How do we know a chemical reaction has taken place? Let us perform some activities to know this.

Activity 1
Activity 1

Take about 1 g of quick lime (calcium oxide) in a beaker. Add 10 ml of water to this. Touch the beaker with your finger.

What do you notice?

Do you notice that the beaker is hot when you touch it. The reason is that the calcium oxide (quick lime) reacts with water and in that process heat energy is released. Calcium oxide dissolves in water producing colourless solution. Test the nature of solution with litmus paper.

What is the nature of the solution?

A red litmus paper turns blue when dipped in the above solution. This

solution is a basic solution.

Activity 2
Activity 2

Take about 100 ml of water in a beaker and dissolve a small quantity of sodium sulphate (Na 2 SO 4 ).

Take about 100ml of water in another beaker and dissolve a small quantity of barium chloride (BaCl 2 ), observe the colours of the solutions obtained.

What are the colours of the above solutions?

Can you name the solutions obtained? Add Na 2 SO 4 solution to BaCl 2 solution and observe.

Do you observe any change on mixing these solutions?

Activity 3
Activity 3
Na 2 SO 4 BaCl 2
Na 2 SO 4
BaCl 2

fig-1:Formation of barium sulphate precipitate

Take a few zinc granules in a conical flask. Add about 5 ml of dilute hydrochloric acid to the conical flask. Observe the changes in the conical flask.

What changes do you notice? Now keep a burning match stick near the mouth of the conical flask.

What happens to burning match stick?

Touch the bottom of the conical flask with your fingers. What do you notice?

Is

there any change in temperature?

From the above activities you can conclude that during a chemical change:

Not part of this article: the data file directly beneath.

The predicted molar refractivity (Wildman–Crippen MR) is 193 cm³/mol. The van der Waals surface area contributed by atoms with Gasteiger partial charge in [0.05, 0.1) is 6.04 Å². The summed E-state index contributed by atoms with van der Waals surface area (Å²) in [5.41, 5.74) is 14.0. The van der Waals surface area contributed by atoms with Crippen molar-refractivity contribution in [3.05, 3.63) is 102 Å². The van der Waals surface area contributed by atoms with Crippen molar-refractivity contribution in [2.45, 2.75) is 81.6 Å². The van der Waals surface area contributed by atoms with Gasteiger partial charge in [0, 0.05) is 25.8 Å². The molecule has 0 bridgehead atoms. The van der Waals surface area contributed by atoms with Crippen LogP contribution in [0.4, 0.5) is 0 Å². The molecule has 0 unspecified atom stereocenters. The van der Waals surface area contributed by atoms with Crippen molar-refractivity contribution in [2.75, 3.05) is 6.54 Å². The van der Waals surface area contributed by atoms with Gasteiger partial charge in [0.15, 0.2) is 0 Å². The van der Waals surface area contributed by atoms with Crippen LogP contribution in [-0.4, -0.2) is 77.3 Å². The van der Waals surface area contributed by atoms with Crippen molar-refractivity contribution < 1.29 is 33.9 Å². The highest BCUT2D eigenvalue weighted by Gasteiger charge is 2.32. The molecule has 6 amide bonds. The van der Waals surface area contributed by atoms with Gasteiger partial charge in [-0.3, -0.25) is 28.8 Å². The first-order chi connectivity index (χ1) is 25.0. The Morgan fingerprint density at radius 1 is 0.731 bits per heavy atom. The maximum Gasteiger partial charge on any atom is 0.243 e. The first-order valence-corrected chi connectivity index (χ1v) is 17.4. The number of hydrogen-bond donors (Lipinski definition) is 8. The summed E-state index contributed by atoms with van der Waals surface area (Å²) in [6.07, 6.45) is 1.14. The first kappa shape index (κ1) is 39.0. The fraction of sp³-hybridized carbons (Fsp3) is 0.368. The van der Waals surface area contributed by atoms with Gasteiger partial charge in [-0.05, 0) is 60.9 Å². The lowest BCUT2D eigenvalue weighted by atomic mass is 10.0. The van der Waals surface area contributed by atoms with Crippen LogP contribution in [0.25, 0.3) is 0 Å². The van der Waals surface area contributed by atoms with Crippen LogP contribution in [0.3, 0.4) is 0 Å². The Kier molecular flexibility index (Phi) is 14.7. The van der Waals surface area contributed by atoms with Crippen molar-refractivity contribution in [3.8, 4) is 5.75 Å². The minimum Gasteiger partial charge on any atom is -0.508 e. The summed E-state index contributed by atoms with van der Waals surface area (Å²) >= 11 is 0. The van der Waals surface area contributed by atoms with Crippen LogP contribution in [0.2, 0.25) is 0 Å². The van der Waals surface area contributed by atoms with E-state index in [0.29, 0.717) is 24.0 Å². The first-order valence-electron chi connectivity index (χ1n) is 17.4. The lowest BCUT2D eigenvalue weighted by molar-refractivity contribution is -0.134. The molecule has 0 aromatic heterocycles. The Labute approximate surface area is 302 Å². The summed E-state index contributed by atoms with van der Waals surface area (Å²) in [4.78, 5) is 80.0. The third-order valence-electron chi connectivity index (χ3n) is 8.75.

H 2 gas Dil. HCl
H 2 gas
Dil. HCl

Glass tube

Conical plask

Zinc granules

fig-2:Formation of hydrogen gas by action of dilute HCl on zinc and testing of H 2 gas

1. The original substances lose their characteristic properties. Hence

these may be products with different physical states and colours.

2. Chemical changes may be exothermic or endothermic i.e, they may

involve heat energy liberation or heat energy absorption.

3.

They may form an insoluble substance known as precipitate.

4.

There may be gas liberation in a chemical change.

In

our daily life we observe variety of changes taking place around us.

In this chapter we study various types of chemical reactions and their symbolic representation.

Chemical Equations

In activity 1, when calcium oxide reacts with water a new substance is

formed which is unlike either calcium oxide or water. The description of chemical reactions in a sentence in activity-1 is quite long. It can be written in shorter form as a word equation.

The word equation of the above reaction is,

calcium oxide + water

calcium hydroxide

(Reactants)

(Product)

(1)

The substances which undergo chemical change in the reaction are called reactants and the new substances formed are called products.

A chemical reaction written in the form of word equation shows the

change of reactants to products by an arrow placed between them. The reactants, are written on the left side of arrow and the final substances, or products are written on the right side of the arrow. The arrow head point towards the product shows the direction of the reaction.